Southampton conference explores ME’s physical nature

The first of a number of major UK conferences which this year aim to show that the serious disabling condition ME has a real pathological basis – that it’s not just "all in the mind" – will be held in Southampton on Tuesday February 12.


Hampshire Solutions, a newly-forged local alliance of people with ME and related conditions, has got together with world-renowned immunologist Professor Stephen Holgate for a day-long collaborative workshop open to patients, doctors and other interested people at Southampton General Hospital.

The event will provide a platform for doctors and researchers from round the world who will explain how their studies when put together provide powerful  evidence for the physical causation and nature of ME, which some doctors call chronic fatigue syndrome, and related fibromyalgia.

Called "Putting the Patient at the Centre", the conference will be co-chaired by Stephen Holgate, professor of clinical pharmacology at Southampton University, and David Peters, first professor of integrated health care at Westminster University.

Speakers will include academics and doctors from the US, Canada and Spain as well as ME cutting-edge researchers from the UK.

A spokesman for The ME Association, which is supporting the event, said: "There’s huge interest from people with ME in finding answers to the big questions about what causes this illness, and makes it so difficult to treat. We’re just not getting these answers from the psychiatrists who dismiss us by saying it’s all in the mind.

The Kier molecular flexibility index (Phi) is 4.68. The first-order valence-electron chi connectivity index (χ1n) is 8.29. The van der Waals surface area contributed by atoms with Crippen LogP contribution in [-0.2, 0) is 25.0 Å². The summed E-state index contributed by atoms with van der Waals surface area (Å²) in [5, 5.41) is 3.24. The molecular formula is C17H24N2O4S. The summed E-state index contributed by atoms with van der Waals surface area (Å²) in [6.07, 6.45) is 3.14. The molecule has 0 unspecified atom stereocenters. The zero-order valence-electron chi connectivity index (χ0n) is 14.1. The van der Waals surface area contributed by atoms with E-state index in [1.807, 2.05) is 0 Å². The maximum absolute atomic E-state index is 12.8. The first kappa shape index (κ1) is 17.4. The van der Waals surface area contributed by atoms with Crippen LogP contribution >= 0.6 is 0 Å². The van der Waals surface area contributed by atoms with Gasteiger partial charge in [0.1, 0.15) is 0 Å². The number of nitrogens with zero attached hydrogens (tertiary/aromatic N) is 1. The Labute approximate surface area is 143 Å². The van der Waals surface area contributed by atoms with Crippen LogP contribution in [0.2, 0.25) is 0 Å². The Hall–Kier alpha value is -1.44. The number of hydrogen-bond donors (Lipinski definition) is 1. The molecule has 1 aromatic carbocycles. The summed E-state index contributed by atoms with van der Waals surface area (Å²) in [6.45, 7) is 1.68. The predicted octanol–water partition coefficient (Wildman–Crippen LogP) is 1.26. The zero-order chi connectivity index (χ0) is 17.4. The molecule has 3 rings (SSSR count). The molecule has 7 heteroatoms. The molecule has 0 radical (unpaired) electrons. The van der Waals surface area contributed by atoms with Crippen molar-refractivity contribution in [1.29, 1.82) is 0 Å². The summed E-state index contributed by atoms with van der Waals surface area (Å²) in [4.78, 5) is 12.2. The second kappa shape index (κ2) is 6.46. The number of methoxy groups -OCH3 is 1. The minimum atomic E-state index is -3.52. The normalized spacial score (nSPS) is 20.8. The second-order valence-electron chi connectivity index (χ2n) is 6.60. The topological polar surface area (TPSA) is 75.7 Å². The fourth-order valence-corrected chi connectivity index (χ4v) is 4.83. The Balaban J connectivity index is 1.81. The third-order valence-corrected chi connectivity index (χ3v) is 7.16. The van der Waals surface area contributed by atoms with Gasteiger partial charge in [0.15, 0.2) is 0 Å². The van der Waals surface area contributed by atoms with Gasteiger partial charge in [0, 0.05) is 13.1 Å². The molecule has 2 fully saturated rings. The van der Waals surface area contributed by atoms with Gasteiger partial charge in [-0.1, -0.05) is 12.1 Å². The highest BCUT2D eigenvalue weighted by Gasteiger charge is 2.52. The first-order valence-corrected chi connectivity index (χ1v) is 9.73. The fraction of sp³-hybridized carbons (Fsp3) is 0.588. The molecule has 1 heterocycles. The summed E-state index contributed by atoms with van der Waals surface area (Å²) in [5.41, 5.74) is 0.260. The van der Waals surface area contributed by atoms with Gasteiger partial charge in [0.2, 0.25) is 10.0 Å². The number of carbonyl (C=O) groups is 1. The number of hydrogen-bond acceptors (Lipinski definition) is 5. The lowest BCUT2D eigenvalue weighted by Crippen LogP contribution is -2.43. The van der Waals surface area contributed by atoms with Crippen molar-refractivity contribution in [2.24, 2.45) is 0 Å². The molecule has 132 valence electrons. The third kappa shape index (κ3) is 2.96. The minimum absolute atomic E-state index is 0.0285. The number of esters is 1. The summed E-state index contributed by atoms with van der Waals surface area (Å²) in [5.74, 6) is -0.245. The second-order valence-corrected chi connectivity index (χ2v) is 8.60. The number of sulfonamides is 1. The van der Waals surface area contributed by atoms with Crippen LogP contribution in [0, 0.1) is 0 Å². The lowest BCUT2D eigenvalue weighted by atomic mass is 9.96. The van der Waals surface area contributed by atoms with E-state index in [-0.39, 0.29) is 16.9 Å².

"The aim of the speakers lined up for this biomedical conference is to rekindle interest in research into the physical causes of ME – which is thought to affect 250,000 people in the UK. And it will be followed by similar events put on by different organisations in Cambridge and London later in the year.

"One day, because of all the biomedical studies into ME that are taking place now, we should have lab tests which diagnose ME reliably and will provide indisputable proof that the condition is physical in nature".

The cost of attendance at the Southampton event will be £50 for doctors and healthcare professionals, £35 for academics and lay people and £20 for patients and carers. Students with NUS cards will be admitted free.

For full details and tickets, contact Fiona at The Point of Health, tel: 023 8026 0227.

ENDS

Notes to Newsdesks:

1. For any further information, please contact Tony Britton, Publicity Manager, The ME Association, tel: 01406 370293, mob: 07880 502927, email: tbritton02@yahoo.com

2 Speakers at the Southampton event on February 12:

  • Martin Pall, professor of biochemistry – basic medical science, Washington State University
  • Dr Jonathan Kerr, Sir Joseph Hotung senior lecturer in inflammation at St George’s Hospital Medical School, University of London, and consultant in microbiology in the Department of Cellular and Molecular Medicine
  • Dr Russell Lane, consultant neurologist at Charing Cross Hospital, London
  • Dr Byron Hyde, physician and founder of the Nightingale Foundation, Canada, which specialises in ME
  • Dr Estabiliz Olana-Martin, from Bilboa in Spain
  • Malcolm Hooper, professor of medicinal chemistry, Sunderland University
  • Dr Abhijit Chaudhuri, consultant neurologist at the Queens Hospital, Romford, Essex, and his research colleague, Dr Federico Roncaroli
  • Hugh Perry, professor of experimental neuropthy, Southampton University.

ENDS

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